Coffee Production Regions
Let’s have a closer look at how different parts of the world create their own coffee varieties.
Latin America is at the top of the coffee industry, specifically Central and South America. Multiple countries will tell you they have the best coffee, but Costa Rica seems to be the country that the majority can agree on.
Costa Rica’s unique geographical location provides near-perfect growing conditions in Central America and allows farmers to continuously produce mass amounts of coffee berries.
As you head into South America, the earthy flavors vary but are still popular, with Colombia being the most talked about. Colombia is known for being a perfect balance of fruity and light flavor notes but with a level of richness that gives it great texture. Brazil is still the top dog when it comes to mass production; they produce more than any other country in Latin America.
Africa And The Middle East
As we head east, there are two countries that jump out as the top producers in the African coffee region, Ethiopia and Kenya.
Ethiopian coffee is known for its rare qualities as they have conditions that cannot be found anywhere else in the world. These unique conditions produce flavor notes of jasmine, bergamot, and lavender. It’s these distinctive features that make Ethiopian coffee easy to identify but hard to find.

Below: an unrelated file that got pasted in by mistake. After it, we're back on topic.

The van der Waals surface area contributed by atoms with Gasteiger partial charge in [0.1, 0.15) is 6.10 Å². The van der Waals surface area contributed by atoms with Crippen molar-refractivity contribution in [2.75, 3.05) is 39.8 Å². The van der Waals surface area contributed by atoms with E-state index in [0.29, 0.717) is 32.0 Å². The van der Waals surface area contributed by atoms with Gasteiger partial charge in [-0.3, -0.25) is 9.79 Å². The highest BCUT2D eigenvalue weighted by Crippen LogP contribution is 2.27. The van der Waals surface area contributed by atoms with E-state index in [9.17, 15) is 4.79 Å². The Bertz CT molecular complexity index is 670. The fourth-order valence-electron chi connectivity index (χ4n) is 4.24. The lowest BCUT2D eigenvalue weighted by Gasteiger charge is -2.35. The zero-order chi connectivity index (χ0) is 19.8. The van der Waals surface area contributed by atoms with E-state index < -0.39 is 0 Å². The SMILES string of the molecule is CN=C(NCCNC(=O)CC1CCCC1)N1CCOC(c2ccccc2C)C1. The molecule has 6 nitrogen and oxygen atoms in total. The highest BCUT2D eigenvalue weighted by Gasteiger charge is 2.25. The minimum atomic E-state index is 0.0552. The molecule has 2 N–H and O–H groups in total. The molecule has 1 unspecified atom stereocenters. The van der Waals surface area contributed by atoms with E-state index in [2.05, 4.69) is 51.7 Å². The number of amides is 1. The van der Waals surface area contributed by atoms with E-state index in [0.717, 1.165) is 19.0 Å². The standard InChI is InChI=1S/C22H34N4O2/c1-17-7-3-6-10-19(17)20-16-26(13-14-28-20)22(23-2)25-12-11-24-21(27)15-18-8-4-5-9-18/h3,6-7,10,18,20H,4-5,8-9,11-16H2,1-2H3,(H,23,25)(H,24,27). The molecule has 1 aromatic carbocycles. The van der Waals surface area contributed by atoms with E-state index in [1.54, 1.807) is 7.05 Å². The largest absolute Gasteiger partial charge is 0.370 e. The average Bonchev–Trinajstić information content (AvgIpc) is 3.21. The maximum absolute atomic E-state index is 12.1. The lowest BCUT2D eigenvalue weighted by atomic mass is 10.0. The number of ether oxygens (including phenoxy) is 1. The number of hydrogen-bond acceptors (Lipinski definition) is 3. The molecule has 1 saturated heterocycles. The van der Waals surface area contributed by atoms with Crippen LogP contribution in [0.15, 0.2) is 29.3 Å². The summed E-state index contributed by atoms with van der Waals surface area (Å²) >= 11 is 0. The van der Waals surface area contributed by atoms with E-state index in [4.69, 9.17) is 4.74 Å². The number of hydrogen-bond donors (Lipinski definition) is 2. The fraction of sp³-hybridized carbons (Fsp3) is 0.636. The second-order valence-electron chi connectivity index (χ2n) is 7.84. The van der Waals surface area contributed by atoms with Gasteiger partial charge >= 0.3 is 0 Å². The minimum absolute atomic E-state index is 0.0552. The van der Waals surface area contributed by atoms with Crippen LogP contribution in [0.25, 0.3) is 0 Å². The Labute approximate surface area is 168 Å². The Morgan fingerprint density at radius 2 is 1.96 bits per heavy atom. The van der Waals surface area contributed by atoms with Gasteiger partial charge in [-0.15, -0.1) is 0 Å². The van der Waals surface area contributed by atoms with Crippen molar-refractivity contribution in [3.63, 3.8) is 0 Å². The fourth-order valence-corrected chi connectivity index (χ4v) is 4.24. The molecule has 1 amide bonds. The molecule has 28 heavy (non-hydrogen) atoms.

Kenya is one of the biggest producers in Africa as most other countries will piggyback off their ideal growing conditions. On the sides of Mount Kenya, you’ll find an uncharacteristically damp climate that nurtures the coffee trees to provide a similar floral flavor profile as Ethiopian coffee beans.
Asia & Oceania
There are fewer options in this part of the world for coffee but what is produced is very popular worldwide. Vietnam is the leader in producing mild, delicate-flavored, medium-bodied beans. This balanced flavor has made them the world’s second-highest exporter of coffee.
Indonesia is the next most popular country for coffee production in this part of the world but not near the numbers of Vietnam. The coffee, however, is on par with Vietnam and mimics a medium body that is enjoyed by many different types of coffee drinkers.
And now for the bad news. As we all know, our climate is changing at an alarming rate, and this is having adverse effects on all aspects of our lives. The most affected are farmers of all types, and coffee producers are amongst the most affected.
The coffee belt is shrinking with rising temperatures and less rainfall. These conditions increase the chance of coffee leaf rust disease and the coffee borer beetle. Both are detrimental to the mass production of coffee.